Cold, foggy weather led to an air pollution warning from London Mayor Sadiq Khan this weekend as levels skyrocketed – and the “pockets” of pollution are expected to continue.
According to the Defra website, levels in Greater London are currently “very high”.
Emissions from cars and vans that burn fossil fuels are held back by the icy fog and cold weather – one of the reasons the mayor is expanding London’s controversial Ultra Low Emission Zone (ULEZ) to all London boroughs in August.
So what is an air pollution warning and what should you do to protect yourself and your loved ones?
Here’s everything you need to know.
Check the current air pollution in your area
Air pollution alerts are sent when levels rise to levels hazardous to health.
Find out what the current level of air pollution is in your area, and many weather apps on your phone and other devices will tell you.
They are based on Defra’s daily air quality index, which is calculated from the levels of five pollutants, including nitrogen dioxide, sulfur dioxide, ozone and particles of various sizes.
Air pollution alerts are issued by Defra when these levels exceed certain thresholds.
What should I do if air pollution increases and should I exercise?
The Met Office insists that in the UK “no one should be afraid to go outside”. But the measures to be taken depend on your health.
There are precautions you can take, especially if you’re at risk – this includes adults and children with heart or lung problems.
When air pollution is low
The message to everyone is simple when levels are between one and three: “Enjoy your usual pursuits.”
It is possible that people who are sensitive to air pollution can experience symptoms even on “low” rated days.
These can include a dry cough, sore throat or sore throat and sore eyes – and cutting back on strenuous outdoor activities will help alleviate them.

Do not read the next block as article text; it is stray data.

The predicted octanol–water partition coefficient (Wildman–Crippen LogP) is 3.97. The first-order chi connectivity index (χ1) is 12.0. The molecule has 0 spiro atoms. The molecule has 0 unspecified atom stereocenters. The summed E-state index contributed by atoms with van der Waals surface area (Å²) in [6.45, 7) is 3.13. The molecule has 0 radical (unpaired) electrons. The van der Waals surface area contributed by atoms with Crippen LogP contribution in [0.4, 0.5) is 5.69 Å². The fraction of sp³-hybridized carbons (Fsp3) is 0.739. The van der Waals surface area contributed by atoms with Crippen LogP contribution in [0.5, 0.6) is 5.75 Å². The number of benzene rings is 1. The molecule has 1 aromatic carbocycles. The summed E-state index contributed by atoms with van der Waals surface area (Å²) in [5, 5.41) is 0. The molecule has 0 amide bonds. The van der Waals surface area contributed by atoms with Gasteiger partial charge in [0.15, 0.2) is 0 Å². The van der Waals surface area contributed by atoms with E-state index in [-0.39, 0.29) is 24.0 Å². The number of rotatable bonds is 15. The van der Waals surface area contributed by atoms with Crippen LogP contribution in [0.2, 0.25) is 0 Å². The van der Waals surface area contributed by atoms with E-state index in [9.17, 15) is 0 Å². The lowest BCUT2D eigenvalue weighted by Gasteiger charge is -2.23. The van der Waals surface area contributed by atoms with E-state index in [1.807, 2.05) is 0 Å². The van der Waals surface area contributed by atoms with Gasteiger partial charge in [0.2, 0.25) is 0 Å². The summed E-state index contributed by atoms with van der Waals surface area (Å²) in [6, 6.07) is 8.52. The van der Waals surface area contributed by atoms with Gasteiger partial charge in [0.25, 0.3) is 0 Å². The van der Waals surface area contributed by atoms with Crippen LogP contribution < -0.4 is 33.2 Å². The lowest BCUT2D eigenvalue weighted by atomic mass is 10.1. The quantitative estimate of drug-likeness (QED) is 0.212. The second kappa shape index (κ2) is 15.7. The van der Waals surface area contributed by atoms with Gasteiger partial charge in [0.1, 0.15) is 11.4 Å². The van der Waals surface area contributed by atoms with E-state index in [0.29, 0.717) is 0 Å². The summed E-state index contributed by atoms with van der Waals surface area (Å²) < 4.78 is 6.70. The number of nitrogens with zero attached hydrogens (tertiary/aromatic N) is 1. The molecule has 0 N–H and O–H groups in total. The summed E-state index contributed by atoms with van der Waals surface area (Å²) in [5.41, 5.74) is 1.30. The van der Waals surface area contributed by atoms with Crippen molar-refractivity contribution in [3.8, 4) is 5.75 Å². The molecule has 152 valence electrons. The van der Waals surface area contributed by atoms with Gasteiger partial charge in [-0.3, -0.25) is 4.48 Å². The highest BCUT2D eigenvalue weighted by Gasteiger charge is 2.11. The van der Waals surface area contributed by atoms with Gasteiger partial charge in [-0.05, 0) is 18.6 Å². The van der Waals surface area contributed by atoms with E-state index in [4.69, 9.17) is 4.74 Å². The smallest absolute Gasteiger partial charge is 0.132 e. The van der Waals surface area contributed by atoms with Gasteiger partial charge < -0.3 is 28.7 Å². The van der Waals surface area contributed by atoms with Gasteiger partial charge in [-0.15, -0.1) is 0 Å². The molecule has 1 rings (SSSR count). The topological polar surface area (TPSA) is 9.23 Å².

When air pollution is moderate
Once the pollution increases to four to six, most people don’t have to do anything.
Anyone in a high-risk group should do this consider a reduction strenuous physical activity, especially outdoors, according to the Met Office.
When air pollution is high
When air pollution reaches levels seven through nine, anyone suffering from conditions such as sore eyes or sore throat and cough should consider a cut during strenuous outdoor activities, especially outdoors.
Those in the risk group should definitely reduce strenuous activity, and the elderly should be careful not to overexert.
When air pollution is very high
Once we reach level 10, everyone in the risk groups Reduce strenuous physical activity, especially if they have symptoms.
Those at higher risk and the elderly should do so the appearance heavy physical exertion.
If you have asthma, you may need to use your inhaler more often when air pollution levels are high.
What about athletes?
When ground-level ozone levels are high, some athletes may find they can’t perform as well as normal, and taking a deep breath can cause chest pain.
This usually happens in the summer, and while it’s not dangerous, it’s “wise” to limit physical activity while you have symptoms.
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